Ain't Their First Rodeo: The Perfect Storm of Seasoned Playoff Veterans
Image courtesy of David Richard-USA TODAY SportsIt was a sight that no baseball fan wants to see. Highly-touted prospect Edwar Colina had just exited his major league debut in a tight game against the Cincinnati Reds; and it wasn’t pretty. Recording just one out, Colina surrendered three runs on four hits and walked two, putting the nail in the coffin for a Reds win.
As the camera panned to a discouraged Colina in the Twins dugout a heartwarming sight prevailed. 40-year old veteran Rich Hill sat beside Colina and talked through the outing, probably offered advice, and without a doubt gave support that only a player who has seen it all like Rich Hill could offer.
Veteran leadership has been no stranger to the Twins this season. Whether it be Nelson Cruz strengthening the culture of the clubhouse through his contagious personality or Josh Donaldson boosting team morale with the investment of team robes (soon to come on Sotastick.com), the 2020 Twins have benefited on and off the field from having seasoned players on their team.
If there’s one thing that goes hand in hand with having veterans on the roster, it’s playoff experience. One could argue that’s one of the biggest reasons why the Twins have acquired names like Hill, Romo, Cruz, Maeda and Donaldson. Each one of these individuals carries a backpack full of experiences, successes and defeats that will be crucial for the Twins success in a postseason that has never been seen before.
As previously mentioned, the veteran left handed pitcher hailing from Boston has seen it all in his 16 year MLB career. Hill has played on nine different squads in his career, but is known by most for his rock solid performances in the Dodgers rotation and bullpen, specifically in 2018.
Hill has faced adversity on the field many times but the toughest challenge in his MLB tenure came in 2014 when he and his wife Caitlin lost their 2 month old son Brooks. Hill scripted a beautiful piece in the Players Tribune last year about his sonand started the ‘Field of Genes’ campaign with Caitlin to raise money for research on rare diseases.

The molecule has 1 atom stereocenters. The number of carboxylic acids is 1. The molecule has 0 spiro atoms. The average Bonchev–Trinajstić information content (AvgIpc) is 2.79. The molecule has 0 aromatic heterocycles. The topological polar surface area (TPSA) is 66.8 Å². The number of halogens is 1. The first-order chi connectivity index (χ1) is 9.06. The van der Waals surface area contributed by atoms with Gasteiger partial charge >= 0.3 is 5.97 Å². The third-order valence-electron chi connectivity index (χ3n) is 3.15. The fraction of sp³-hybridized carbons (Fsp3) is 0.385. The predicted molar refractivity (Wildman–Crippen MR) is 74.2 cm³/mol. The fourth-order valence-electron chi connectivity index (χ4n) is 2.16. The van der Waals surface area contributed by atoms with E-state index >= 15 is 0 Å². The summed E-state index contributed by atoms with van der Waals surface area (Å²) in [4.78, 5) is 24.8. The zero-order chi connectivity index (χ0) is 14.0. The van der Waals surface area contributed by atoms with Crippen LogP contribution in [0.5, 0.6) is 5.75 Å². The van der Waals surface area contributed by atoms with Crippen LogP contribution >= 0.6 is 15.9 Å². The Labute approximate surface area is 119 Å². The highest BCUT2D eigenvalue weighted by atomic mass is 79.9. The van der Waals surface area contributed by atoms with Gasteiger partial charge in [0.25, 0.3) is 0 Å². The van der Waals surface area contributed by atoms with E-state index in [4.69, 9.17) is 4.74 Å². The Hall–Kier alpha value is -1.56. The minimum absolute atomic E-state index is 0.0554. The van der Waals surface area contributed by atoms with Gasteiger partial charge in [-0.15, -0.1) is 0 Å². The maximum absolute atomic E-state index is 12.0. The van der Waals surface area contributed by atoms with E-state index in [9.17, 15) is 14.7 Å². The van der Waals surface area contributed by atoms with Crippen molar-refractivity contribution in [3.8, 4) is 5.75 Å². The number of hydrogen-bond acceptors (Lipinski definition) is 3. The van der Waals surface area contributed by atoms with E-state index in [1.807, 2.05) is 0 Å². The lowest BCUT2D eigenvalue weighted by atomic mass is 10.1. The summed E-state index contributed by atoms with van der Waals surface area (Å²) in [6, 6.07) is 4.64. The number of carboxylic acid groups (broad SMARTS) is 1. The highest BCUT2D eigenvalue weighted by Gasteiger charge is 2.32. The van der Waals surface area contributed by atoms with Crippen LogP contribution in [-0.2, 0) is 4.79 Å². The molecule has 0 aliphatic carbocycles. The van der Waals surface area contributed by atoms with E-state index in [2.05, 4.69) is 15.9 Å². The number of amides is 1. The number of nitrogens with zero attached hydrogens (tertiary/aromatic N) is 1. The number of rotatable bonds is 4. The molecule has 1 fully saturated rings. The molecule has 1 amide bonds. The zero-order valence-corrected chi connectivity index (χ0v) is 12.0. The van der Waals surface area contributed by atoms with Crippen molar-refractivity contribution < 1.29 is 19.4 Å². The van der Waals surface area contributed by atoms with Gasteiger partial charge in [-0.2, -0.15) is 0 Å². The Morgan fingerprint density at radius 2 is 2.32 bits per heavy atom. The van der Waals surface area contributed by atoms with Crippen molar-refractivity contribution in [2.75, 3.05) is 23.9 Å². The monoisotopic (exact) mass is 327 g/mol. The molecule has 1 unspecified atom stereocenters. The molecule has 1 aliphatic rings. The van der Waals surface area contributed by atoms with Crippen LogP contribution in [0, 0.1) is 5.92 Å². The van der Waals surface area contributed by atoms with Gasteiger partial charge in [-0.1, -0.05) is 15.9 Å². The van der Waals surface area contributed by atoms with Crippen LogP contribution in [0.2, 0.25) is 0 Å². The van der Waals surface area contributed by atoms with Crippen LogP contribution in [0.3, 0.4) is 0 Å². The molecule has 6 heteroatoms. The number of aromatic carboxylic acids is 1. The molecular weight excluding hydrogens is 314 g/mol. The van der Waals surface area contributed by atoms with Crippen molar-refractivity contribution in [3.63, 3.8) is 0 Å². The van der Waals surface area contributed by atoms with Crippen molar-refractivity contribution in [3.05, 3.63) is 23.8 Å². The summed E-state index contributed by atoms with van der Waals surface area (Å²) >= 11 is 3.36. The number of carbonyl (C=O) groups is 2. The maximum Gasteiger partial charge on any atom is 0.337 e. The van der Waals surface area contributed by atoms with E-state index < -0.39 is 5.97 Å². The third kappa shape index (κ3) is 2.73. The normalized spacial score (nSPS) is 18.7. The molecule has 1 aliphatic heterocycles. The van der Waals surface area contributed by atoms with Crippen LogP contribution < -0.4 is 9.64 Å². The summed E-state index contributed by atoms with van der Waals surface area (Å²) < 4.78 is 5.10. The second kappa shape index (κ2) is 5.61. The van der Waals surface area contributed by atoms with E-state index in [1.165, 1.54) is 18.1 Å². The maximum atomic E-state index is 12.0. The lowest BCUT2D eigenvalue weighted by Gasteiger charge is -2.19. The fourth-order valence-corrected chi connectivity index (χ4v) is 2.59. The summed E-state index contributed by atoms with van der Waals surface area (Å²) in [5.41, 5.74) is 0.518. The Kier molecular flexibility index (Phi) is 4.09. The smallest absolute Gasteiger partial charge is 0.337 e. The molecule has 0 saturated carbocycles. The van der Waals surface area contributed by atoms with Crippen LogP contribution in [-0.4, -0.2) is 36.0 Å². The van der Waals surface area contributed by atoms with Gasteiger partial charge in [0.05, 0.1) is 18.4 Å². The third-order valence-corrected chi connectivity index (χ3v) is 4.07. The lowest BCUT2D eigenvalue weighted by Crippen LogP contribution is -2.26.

Hill’s mental strength and experience will be valuable for the Twins as they enter fall baseball. As we saw with Colina, Hill has the opportunity to play a mentor role for young Twins pitchers who haven’t previously seen the high pressure postseason situations that he has.
It would be flat out wrong to not include Nelson Cruz on a list of veteran Twins who have the ability to be game changers. Cruz has played 44 career playoff baseball games. That is a big number. Cruz’s postseason numbers include a .287 AVG with 15 HR and 35 RBI.
There’s no doubt that Cruz is the Twins’ guy to come up with a game-changing late inning hit in the postseason. And while his postseason numbers are impressive, Cruz’s presence in the dugout is equally as valuable. Similar to Hill, Nelly has been around the game long enough to handle the mental side of baseball very well. We’ve seen him be a clubhouse leader for the Twins since he came to the organization last year and that continued leadership will be needed this fall.
A certified winner, Romo doesn’t just have one World Series ring, he has three. Romo was a bullpen warrior on the 2010, 2012, and 2014 World Champion San Francisco Giants. He’s appeared in 29 total postseason games, posting a 3.55 ERA in 25.1 innings. He wasn’t perfect by any means in last year’s ALDS matchup against the Yankees but his experience will be especially valuable with this year’s postseason format.
And if his postseason experience isn’t enough, Romo’s energy and intensity is a game changer for any team. Sergio is one of those guys who you love to have on your team but hate playing against. On a team that is arguably one of the nicest and most stoic in the league (we’ll forget about Donaldson’s incident last week), Romo provides a nice spark plug for the Twins.
Deep Breath in, Deep Breath Out
Baseball is a unique game. On one side it is arguably the most analytical game in professional sports, with stats and shifts dictating how managers craft their lineup and how teams play the game. On the other hand, baseball is pure and simple; put more runs across the plate in nine innings than the other team and your team comes out victorious.
Yet when the postseason rolls around a third dimension of the game becomes more apparent than ever; the mental side of the baseball. Postseason baseball causes players to get tight, refrain from playing loose, and make mistakes that they often would not make in an everyday game.
That’s where having a roster with seasoned playoff veterans truly shines. Not only have guys like Cruz and Hill been in big time pressure situations, they have the knowledge and strategy to help younger, less experienced players cope with the pressure and nerves of postseason baseball.
Good baseball teams get hot at the right time. Given the presence of seasoned veterans sprinkled amongst a group of younger key players the 2020 Twins may have the perfect storm to make a deep run in the playoffs.
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